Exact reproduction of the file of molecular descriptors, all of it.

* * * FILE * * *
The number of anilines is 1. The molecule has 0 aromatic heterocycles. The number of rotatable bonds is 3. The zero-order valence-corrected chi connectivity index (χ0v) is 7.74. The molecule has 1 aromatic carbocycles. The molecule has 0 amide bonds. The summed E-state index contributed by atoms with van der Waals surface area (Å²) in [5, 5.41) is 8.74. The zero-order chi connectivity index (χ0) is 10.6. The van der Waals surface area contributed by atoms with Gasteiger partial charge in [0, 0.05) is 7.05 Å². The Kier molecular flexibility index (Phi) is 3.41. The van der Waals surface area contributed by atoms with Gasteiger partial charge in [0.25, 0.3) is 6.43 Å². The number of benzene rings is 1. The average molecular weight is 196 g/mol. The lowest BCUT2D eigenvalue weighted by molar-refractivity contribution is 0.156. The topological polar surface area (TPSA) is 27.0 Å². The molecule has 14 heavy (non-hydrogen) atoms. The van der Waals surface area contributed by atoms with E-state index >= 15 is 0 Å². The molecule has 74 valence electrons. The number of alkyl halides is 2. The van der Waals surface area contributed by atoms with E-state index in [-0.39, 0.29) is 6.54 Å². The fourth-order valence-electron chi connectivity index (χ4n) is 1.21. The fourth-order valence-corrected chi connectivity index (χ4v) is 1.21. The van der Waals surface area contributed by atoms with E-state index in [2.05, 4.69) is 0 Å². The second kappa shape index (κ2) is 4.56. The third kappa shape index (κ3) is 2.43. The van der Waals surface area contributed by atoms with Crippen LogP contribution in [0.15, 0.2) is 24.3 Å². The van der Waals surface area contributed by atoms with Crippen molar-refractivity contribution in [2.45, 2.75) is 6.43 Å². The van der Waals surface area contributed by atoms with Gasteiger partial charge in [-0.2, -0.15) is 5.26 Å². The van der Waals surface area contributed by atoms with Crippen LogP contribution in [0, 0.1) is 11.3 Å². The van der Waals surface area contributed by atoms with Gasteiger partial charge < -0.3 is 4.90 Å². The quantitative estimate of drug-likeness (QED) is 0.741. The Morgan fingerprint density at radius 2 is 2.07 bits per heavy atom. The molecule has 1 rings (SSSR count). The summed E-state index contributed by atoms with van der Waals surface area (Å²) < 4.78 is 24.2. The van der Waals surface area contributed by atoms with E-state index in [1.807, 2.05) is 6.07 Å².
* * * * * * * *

The number of anilines is 1. The molecule has 0 aromatic heterocycles. The number of rotatable bonds is 3. The zero-order valence-corrected chi connectivity index (χ0v) is 7.74. The molecule has 1 aromatic carbocycles. The molecule has 0 amide bonds. The summed E-state index contributed by atoms with van der Waals surface area (Å²) in [5, 5.41) is 8.74. The zero-order chi connectivity index (χ0) is 10.6. The van der Waals surface area contributed by atoms with Gasteiger partial charge in [0, 0.05) is 7.05 Å². The Kier molecular flexibility index (Phi) is 3.41. The van der Waals surface area contributed by atoms with Gasteiger partial charge in [0.25, 0.3) is 6.43 Å². The number of benzene rings is 1. The average molecular weight is 196 g/mol. The lowest BCUT2D eigenvalue weighted by molar-refractivity contribution is 0.156. The topological polar surface area (TPSA) is 27.0 Å². The molecule has 14 heavy (non-hydrogen) atoms. The van der Waals surface area contributed by atoms with E-state index >= 15 is 0 Å². The molecule has 74 valence electrons. The number of alkyl halides is 2. The van der Waals surface area contributed by atoms with E-state index in [-0.39, 0.29) is 6.54 Å². The fourth-order valence-electron chi connectivity index (χ4n) is 1.21. The fourth-order valence-corrected chi connectivity index (χ4v) is 1.21. The van der Waals surface area contributed by atoms with E-state index in [2.05, 4.69) is 0 Å². The second kappa shape index (κ2) is 4.56. The third kappa shape index (κ3) is 2.43. The van der Waals surface area contributed by atoms with Crippen LogP contribution in [0.15, 0.2) is 24.3 Å². The van der Waals surface area contributed by atoms with Crippen molar-refractivity contribution in [2.45, 2.75) is 6.43 Å². The van der Waals surface area contributed by atoms with Gasteiger partial charge in [-0.2, -0.15) is 5.26 Å². The van der Waals surface area contributed by atoms with Crippen LogP contribution in [0, 0.1) is 11.3 Å². The van der Waals surface area contributed by atoms with Gasteiger partial charge < -0.3 is 4.90 Å². The quantitative estimate of drug-likeness (QED) is 0.741. The Morgan fingerprint density at radius 2 is 2.07 bits per heavy atom. The molecule has 1 rings (SSSR count). The summed E-state index contributed by atoms with van der Waals surface area (Å²) < 4.78 is 24.2. The van der Waals surface area contributed by atoms with E-state index in [1.807, 2.05) is 6.07 Å².